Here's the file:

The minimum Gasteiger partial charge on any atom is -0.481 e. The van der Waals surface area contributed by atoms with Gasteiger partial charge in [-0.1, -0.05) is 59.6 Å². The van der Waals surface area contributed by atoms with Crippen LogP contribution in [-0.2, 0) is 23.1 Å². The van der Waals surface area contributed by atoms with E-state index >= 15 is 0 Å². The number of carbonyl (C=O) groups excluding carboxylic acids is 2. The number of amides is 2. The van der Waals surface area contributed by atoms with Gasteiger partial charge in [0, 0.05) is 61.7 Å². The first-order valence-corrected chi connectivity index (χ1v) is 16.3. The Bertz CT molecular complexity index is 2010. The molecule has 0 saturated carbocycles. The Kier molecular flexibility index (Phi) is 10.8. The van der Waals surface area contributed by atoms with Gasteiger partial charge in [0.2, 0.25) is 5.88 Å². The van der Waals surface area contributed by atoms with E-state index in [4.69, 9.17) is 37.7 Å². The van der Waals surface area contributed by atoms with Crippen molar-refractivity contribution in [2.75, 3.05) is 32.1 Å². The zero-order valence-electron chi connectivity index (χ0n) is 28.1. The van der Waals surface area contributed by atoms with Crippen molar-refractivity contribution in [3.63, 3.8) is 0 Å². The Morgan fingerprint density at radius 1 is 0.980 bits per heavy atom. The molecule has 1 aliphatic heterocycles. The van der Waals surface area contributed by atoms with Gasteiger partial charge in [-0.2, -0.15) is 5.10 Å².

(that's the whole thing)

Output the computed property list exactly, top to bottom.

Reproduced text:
The minimum Gasteiger partial charge on any atom is -0.481 e. The van der Waals surface area contributed by atoms with Gasteiger partial charge in [-0.1, -0.05) is 59.6 Å². The van der Waals surface area contributed by atoms with Crippen LogP contribution in [-0.2, 0) is 23.1 Å². The van der Waals surface area contributed by atoms with E-state index >= 15 is 0 Å². The number of carbonyl (C=O) groups excluding carboxylic acids is 2. The number of amides is 2. The van der Waals surface area contributed by atoms with Gasteiger partial charge in [0, 0.05) is 61.7 Å². The first-order valence-corrected chi connectivity index (χ1v) is 16.3. The Bertz CT molecular complexity index is 2010. The molecule has 0 saturated carbocycles. The Kier molecular flexibility index (Phi) is 10.8. The van der Waals surface area contributed by atoms with Gasteiger partial charge in [0.2, 0.25) is 5.88 Å². The van der Waals surface area contributed by atoms with E-state index in [4.69, 9.17) is 37.7 Å². The van der Waals surface area contributed by atoms with Crippen molar-refractivity contribution in [2.75, 3.05) is 32.1 Å². The zero-order valence-electron chi connectivity index (χ0n) is 28.1. The van der Waals surface area contributed by atoms with Crippen molar-refractivity contribution in [3.63, 3.8) is 0 Å². The Morgan fingerprint density at radius 1 is 0.980 bits per heavy atom. The molecule has 1 aliphatic heterocycles. The van der Waals surface area contributed by atoms with Gasteiger partial charge in [-0.2, -0.15) is 5.10 Å².